It’s been a while since I updated y’all on
my battle my struggle the status of my alopecia symptoms. If you’re a new peonut reader, you can find the start of my story here. And some various updates here.
Saying that having alopecia areata is a struggle – or a battle - isn’t particularly accurate. For me, it’s just been a pain in the arse. But I’ve also been lucky enough to be able to cover up my patches on a day-to-day basis. Others aren’t as lucky.
And I’m grateful that my hair loss is only from having alopecia. It’s not some uncorrectable hormonal imbalance that’s making the rest of my life difficulty. It’s not from chemotherapy, or any other treatment for a potentially fatal condition. I simply have an autoimmune disease that makes me lose my hair. Bald is as bad as it gets. I can totally live with that.
Over the course of just over a year – with several steroid shots to the scalp (the ones behind the ears really hurt!) and multiple bottles of
pointless ointments – my most annoying spot has grown out (hooray!).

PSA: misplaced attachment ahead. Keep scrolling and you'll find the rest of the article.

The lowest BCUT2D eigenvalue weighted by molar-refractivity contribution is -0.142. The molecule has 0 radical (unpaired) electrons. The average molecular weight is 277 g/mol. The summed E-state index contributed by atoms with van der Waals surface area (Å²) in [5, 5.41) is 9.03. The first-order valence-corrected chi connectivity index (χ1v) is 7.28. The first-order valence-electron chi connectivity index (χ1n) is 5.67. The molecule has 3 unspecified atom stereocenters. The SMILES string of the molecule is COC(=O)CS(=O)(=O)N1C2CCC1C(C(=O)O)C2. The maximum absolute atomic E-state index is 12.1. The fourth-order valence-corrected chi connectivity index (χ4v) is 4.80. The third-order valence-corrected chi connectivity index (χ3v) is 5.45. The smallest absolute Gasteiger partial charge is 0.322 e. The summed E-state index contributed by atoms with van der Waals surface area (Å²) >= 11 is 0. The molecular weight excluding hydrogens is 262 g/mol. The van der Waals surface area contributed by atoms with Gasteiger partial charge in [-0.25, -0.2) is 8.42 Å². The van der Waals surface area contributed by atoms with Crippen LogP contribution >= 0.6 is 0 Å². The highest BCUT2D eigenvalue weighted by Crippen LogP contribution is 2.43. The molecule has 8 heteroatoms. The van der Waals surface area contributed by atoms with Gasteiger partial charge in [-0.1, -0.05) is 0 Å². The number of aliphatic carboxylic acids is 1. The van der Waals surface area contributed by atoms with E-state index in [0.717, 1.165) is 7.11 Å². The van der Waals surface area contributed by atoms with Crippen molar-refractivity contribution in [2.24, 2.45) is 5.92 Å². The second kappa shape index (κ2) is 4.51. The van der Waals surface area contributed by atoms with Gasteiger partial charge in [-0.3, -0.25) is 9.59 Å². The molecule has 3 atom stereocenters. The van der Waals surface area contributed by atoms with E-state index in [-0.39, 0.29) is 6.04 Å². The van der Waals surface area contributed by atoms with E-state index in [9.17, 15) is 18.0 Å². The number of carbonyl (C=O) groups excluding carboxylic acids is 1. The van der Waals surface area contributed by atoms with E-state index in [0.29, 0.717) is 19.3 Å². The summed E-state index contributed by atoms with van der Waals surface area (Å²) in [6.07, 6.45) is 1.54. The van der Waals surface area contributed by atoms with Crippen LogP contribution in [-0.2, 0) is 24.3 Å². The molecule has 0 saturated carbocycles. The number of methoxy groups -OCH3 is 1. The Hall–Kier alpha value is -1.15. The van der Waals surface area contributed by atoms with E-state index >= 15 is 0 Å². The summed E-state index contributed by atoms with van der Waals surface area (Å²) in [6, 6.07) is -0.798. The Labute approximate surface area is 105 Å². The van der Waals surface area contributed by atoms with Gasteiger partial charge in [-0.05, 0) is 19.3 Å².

There’s still a way to go. At last count, I have three patches on the bottom-half of my crown. These are all much ‘younger’ and ‘fresher’ than the one pictured above. That was the first spot identified. These others have come through much more recently.
Thankfully, it looks like new patches have stopped coming up, and those that are there aren’t getting bigger. If the example above is anything to go by, then it’s all up from here.
For the sake of documenting it, for myself included, below is an example of my current patches. Much smaller than the first, this one’s at the top of my neck and is only visible when I have my hair up in a super-high pony (then the others – on the sides – are super visible, too). I’m okay with that. What self respecting adult wears their hair that high anyway?Looky there, you can see the bottom of the right-hand-side one in the same photo. Two birds with one stone. Nice.
So, the moral of the
story update is this:
If you have alopecia areata, please know this: it gets better.
If you’ve just found a bald spot and are working your way through the Google hits for a better idea of what to expect, bite the bullet and talk to your GP.
I was where you are and I cried for weeks, researched wig stockists in my area, and wore a (really ugly) hat whenever I wasn’t at work. Once I grew a pair and talked to my doctor, I was better informed and far less worried.
The unknown is always scary. The humour comes later.
And you’re always welcome to email me if you have any questions: peonutty (at) gmail (dot) com